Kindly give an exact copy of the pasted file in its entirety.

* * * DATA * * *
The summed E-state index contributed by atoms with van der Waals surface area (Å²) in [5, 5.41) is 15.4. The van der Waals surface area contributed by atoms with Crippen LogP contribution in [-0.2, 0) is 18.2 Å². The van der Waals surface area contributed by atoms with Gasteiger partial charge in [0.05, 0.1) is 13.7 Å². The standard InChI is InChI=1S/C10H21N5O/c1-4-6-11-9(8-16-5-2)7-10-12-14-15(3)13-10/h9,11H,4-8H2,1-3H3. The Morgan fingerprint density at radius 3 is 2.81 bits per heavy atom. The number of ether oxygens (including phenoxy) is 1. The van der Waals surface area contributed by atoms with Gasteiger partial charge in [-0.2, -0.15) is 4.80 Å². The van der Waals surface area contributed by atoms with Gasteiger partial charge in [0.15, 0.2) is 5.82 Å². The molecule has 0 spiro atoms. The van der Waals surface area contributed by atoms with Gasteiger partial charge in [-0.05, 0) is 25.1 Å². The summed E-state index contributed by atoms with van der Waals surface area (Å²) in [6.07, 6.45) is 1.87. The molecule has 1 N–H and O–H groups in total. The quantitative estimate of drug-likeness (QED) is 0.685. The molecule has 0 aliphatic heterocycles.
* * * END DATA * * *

The summed E-state index contributed by atoms with van der Waals surface area (Å²) in [5, 5.41) is 15.4. The van der Waals surface area contributed by atoms with Crippen LogP contribution in [-0.2, 0) is 18.2 Å². The van der Waals surface area contributed by atoms with Gasteiger partial charge in [0.05, 0.1) is 13.7 Å². The standard InChI is InChI=1S/C10H21N5O/c1-4-6-11-9(8-16-5-2)7-10-12-14-15(3)13-10/h9,11H,4-8H2,1-3H3. The Morgan fingerprint density at radius 3 is 2.81 bits per heavy atom. The number of ether oxygens (including phenoxy) is 1. The van der Waals surface area contributed by atoms with Gasteiger partial charge in [-0.2, -0.15) is 4.80 Å². The van der Waals surface area contributed by atoms with Gasteiger partial charge in [0.15, 0.2) is 5.82 Å². The molecule has 0 spiro atoms. The van der Waals surface area contributed by atoms with Gasteiger partial charge in [-0.05, 0) is 25.1 Å². The summed E-state index contributed by atoms with van der Waals surface area (Å²) in [6.07, 6.45) is 1.87. The molecule has 1 N–H and O–H groups in total. The quantitative estimate of drug-likeness (QED) is 0.685. The molecule has 0 aliphatic heterocycles.